iTunes Tune-up: Managing Holiday Music
Ralph Graves is one of Crutchfield's blog editors, and part of the company's social media team. He writes about home audio/video gear, specializing in Apple-related and wireless technologies. Ralph holds a master's degree in music composition, and his works have been released on various labels. He's served as product manager for an independent classical and world music label, produced several recordings, and worked extensively in public broadcasting. Since 1984 he's hosted a weekly classical music program on WTJU, and is also active as a blogger and podcaster.
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In olden times my parents kept the family's holiday music in a separate part of the record cabinet. The LPs came out in November, and went back in early January. We carried on the same tradition with CDs, until I ripped them all into iTunes.
But changing the format brought a new problem. With a digitized music library, I can't physically place my seasonal music in a different place. Fortunately, it only took a few simple tweaks keep the seasonal songs out of the mix and ensure I didn't experience Christmas in July.
To do these tweaks, I just highlighted the song, and selected "Get Info" from the File menu.
1) Set the genre to "Holiday."
Regardless of style, I set all seasonal music to the "Holiday" genre. While Bruce Springsteen's version of "Santa Claus is Coming to Town" rocks, I didn't want it cropping up in a Smart Playlist of Rock genre songs. This also makes it easy to set up a Smart Playlist for holiday music.
2) Use the comments field to sort subgroups.
This could almost be tip 1.1 -- when I had a lot of rock versions of seasonal music (or jazz, or any other genre), I would put that in the comment field. Then I could create a Smart Playlist sorting for the Holiday genre and "Rock" in the comments field. I then had a selection of holiday music that included Bruce Springsteen and Elvis, but excluded Frank Sinatra and Laurence Tibbett.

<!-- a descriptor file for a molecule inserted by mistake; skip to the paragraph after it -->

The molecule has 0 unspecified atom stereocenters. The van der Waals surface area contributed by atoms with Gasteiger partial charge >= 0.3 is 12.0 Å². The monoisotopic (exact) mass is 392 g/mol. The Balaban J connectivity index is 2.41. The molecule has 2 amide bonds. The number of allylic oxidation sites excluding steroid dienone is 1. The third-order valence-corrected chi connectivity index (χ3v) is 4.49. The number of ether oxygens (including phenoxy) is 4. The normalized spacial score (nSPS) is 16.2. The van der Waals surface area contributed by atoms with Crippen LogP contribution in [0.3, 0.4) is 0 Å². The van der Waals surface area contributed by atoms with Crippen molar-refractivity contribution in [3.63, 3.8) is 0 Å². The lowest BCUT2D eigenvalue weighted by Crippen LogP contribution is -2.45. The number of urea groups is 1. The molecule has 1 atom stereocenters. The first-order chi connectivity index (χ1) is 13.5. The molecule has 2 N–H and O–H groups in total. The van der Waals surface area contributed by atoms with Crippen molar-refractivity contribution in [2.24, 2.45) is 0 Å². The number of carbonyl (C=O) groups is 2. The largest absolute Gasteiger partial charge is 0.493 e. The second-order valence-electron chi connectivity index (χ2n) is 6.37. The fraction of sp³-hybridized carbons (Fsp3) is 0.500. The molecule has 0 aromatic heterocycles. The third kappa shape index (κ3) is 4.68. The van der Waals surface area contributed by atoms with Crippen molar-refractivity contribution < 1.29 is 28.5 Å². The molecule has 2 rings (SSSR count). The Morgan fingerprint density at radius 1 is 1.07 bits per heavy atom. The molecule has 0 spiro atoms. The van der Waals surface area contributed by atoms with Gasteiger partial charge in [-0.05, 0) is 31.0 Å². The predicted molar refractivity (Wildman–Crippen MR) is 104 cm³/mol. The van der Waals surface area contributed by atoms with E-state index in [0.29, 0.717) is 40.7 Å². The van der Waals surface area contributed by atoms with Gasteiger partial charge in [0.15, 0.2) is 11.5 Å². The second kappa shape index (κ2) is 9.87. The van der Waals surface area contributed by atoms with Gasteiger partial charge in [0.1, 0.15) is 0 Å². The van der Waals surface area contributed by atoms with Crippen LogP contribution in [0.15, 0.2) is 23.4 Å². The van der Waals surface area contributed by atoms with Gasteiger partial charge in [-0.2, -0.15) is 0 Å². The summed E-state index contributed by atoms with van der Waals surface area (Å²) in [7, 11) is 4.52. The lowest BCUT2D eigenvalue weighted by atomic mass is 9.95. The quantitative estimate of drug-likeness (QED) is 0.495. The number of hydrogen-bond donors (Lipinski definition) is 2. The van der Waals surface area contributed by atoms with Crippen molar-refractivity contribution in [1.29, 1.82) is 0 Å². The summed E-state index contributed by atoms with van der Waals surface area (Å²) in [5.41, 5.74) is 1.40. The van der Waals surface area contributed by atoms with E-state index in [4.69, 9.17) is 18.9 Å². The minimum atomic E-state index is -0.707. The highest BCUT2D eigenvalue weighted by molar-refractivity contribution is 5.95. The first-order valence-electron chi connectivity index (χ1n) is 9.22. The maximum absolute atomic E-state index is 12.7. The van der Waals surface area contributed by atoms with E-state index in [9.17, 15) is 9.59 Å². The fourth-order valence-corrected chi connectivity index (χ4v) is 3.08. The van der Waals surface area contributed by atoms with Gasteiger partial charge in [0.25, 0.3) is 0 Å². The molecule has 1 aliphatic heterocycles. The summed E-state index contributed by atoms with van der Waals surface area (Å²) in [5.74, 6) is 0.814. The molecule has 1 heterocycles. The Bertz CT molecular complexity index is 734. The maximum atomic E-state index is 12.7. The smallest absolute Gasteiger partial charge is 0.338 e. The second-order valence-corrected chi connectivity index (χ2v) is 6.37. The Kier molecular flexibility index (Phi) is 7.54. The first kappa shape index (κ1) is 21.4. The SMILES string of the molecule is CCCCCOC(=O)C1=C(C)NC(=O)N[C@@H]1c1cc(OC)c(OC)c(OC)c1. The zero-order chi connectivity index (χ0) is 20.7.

3) Mark the artists
For all of my holiday music, I put an "H" for "Holiday" in front of the artist names. So "Bruce Springsteen" becomes "H Bruce Springsteen." So if I just decide to listen to songs by Bruce Springsteen, I don't have "Santa Claus is Coming to Town" rubbing shoulders with "Born to Run" and "Long Walk Home."
4) Tighten up the Smart Playlists
I have Smart Playlists that use different sort criteria. After a Christmas carol unexpectedly showed up in a playlist of music from the 1990s, I realized I had to be a little more specific. That particular Smart Playlist was just looking for release dates between 1990 and 1999. It now also excludes selections with the "Holiday" genre -- as do all my non-seasonal Smart Playlists. It's possible a Christmas song may show up in Shuffle Play, which is why I created a Smart Playlist for Shuffle Play. It plays songs completely at random, with no criteria save it excludes songs with the "Holiday" genre.
This may be the last year we unpack the Christmas CDs. These few simple adjustments got our seasonal music collection ready to play for the holidays -- and only for the holidays.